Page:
I love making gifts. Christmas, obviously, is when my crafting/cooking inner demon really comes alive and wants to make everything for everyone. If I was more organized I would start this process in July. Maybe that will be one of my New Year's resolutions? It is just hard for me to start thinking about twinkling lights and christmas ribbon in July when the sun is shining, the air is warm and thick and all I want to do is grill and eat hot dogs. Hot dogs. Yum.
I have been making most of my gifts from an early age. I have always loved to make something rather than buy it, if possible. I have dabbled in flavored oils, had success with caramel sauces and even went so far as a faux-fur cape for my niece. Note to anyone who will listen: three year old little girls really only care about dolls/toys/anything-Princess-related on Christmas morning. A cape that their aunt spent WEEKS making? Not so much.
This year, due to my normal time crunch, my husband and I decided on roasted tomatoes. It sounded pretty easy, and I could get cute jars to put them in! Double score! But these were not just roasted tomatoes, they were s-s-l-l-o-o-o-w-w-w roasted tomatoes. How slow? 10-12 hours.
The first batch we did overnight. We took 5 pounds of Romas, sliced them in half, drizzled a little olive oil, salt and pepper and then we all went to bed — the tomatoes were tucked into a 180 degree oven. The next morning they looked pretty good. Not exactly what I wanted but still tasty. Our first batch went to our second-family-of-sorts. The entire jar was gone before we left their house Christmas Eve.
The second batch, we tried a different approach. We started the the same way, 5-6 pounds of Romas, but this time, half the amount cut in half, the rest quartered. We added unpeeled garlic cloves, a smidgen of sugar, and a much heavier pour of olive oil. After an hour at 350 degrees, we took a look. Not yet there, more steamed and soft, than the roasted we were hoping for. We left them in the warm (turned off!) oven while we were out eating and drinking merrily for a few hours Monday night. When we got home, we turned the oven back on to 170 degrees, and then we (or I) passed out. Others, the tomatoes and my husband, just went to bed.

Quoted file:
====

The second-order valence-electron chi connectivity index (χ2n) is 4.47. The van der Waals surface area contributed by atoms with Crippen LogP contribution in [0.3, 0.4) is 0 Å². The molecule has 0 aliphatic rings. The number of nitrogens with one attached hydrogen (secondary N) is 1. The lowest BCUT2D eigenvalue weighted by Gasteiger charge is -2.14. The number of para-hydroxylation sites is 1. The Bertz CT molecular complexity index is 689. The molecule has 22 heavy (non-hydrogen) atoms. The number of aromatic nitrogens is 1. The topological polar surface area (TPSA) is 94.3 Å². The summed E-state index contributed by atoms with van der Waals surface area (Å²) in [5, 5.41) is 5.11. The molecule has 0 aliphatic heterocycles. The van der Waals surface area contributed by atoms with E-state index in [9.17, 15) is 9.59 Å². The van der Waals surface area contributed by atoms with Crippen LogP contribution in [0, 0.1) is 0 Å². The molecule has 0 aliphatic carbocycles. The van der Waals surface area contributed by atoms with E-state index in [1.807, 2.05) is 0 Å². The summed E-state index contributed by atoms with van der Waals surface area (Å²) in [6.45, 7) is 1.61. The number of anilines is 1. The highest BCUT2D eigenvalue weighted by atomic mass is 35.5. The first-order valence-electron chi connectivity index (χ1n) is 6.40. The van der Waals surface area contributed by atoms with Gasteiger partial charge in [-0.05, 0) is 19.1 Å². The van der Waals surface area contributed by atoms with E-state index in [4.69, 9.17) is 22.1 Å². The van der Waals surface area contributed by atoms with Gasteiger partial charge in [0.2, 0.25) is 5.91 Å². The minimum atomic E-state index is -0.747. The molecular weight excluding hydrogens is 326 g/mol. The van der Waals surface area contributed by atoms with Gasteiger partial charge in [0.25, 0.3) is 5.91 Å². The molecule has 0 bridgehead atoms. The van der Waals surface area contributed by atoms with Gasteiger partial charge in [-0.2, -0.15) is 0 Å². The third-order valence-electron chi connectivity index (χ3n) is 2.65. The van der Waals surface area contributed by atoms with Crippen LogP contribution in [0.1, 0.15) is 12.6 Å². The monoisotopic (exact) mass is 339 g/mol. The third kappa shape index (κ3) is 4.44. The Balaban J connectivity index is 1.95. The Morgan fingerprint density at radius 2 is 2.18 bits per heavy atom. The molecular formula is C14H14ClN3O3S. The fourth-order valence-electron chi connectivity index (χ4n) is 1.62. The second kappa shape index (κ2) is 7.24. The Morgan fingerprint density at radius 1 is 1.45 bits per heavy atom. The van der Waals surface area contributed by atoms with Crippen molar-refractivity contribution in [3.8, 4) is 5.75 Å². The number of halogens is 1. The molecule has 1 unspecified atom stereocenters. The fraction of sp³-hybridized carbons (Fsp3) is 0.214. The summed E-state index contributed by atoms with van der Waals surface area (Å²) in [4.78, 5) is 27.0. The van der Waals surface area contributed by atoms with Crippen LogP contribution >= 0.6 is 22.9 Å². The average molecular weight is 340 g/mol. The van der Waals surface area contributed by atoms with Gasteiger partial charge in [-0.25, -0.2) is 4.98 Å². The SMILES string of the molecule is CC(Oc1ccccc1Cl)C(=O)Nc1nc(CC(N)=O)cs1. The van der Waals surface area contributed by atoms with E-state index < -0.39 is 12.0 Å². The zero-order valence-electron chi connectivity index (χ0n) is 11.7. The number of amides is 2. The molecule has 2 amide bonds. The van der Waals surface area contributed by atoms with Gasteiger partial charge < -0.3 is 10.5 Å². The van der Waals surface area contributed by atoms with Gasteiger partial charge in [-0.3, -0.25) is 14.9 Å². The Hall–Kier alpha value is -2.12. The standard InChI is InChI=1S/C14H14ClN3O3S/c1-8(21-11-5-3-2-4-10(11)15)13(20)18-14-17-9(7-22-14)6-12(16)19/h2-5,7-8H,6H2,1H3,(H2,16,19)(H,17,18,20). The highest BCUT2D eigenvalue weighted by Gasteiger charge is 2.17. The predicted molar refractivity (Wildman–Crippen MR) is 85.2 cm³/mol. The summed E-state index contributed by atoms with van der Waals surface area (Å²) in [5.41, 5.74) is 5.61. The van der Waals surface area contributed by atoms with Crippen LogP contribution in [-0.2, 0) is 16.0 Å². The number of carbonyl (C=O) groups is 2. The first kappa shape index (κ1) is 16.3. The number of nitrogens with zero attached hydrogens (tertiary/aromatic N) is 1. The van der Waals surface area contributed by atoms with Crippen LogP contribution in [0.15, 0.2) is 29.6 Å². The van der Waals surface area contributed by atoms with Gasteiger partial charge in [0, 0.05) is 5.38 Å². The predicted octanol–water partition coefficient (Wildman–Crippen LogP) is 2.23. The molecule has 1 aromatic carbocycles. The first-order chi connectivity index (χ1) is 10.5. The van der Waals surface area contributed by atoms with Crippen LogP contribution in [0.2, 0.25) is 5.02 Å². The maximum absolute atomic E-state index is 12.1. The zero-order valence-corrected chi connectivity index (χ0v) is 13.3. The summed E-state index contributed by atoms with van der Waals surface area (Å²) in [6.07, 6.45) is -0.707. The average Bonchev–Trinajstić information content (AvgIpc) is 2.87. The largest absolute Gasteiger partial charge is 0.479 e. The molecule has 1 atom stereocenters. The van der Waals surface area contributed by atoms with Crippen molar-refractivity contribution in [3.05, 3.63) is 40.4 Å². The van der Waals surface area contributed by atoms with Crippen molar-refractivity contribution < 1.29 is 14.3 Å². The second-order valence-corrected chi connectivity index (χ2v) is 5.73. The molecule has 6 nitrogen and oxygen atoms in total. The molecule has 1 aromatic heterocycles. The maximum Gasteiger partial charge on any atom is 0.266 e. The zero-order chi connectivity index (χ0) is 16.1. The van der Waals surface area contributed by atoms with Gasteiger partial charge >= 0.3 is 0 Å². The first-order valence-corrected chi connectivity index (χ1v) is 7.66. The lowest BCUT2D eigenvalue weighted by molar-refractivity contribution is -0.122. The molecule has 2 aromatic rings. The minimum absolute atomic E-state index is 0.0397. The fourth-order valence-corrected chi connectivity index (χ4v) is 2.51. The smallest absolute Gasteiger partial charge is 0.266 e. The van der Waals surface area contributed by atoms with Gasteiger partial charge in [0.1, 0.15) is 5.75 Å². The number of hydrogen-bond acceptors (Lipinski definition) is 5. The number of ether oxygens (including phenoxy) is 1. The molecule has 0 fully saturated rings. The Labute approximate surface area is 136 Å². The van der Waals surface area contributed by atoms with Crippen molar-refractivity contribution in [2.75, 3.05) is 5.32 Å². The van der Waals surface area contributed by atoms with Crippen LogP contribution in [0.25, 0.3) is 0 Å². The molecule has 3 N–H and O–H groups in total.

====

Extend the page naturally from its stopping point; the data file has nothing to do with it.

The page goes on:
The next morning, the smell was amazing. Even at eight in the morning! The photo above is them straight out of the oven. They tasted as good as they looked, they were bursting with flavor. These were packed in the remaining jars and taken to my family's house for distribution. They were a hit! My dad made us stop eating his jar so he could use them for pasta tonight.
For those attempting to make these, I am not sure if our technique of an hour of intense heat followed by hours of slow heat was what achieved what we wanted. Regardless, if I am to make them again, and indeed I will, I will do the same thing. We also found that the quarters tasted better than the halves, but you decide :) It really doesn't need a recipe, but here it is:
Slow Oven Roasted Tomatoes
adapted from this recipe, and this recipe
5-6 pound rinsed tomatoes, quartered (we used Romas, but I think any would work)
Extra Virgin Olive Oil (don't be shy)
1 head of unpeeled garlic cloves
2 teaspoon of sugar (ratio is about 1 teaspoon per kilo of tomatoes)
- Arrange tomatoes on baking sheet.
- Sprinkle with salt, olive oil, and garlic cloves.
- Place in 350 oven for 1 hour
- Turn down heat to 170 and cook for about 10-12 hours.
- Remove from oven and cool. Place in air-tight container. Keeps for about a week in fridge.
You can add herbs if you want, we didn't have any on hand, so we didn't. You can eat these with bread and fresh goat cheese, pizza, pasta or just straight from the jar to your mouth. Like I did :)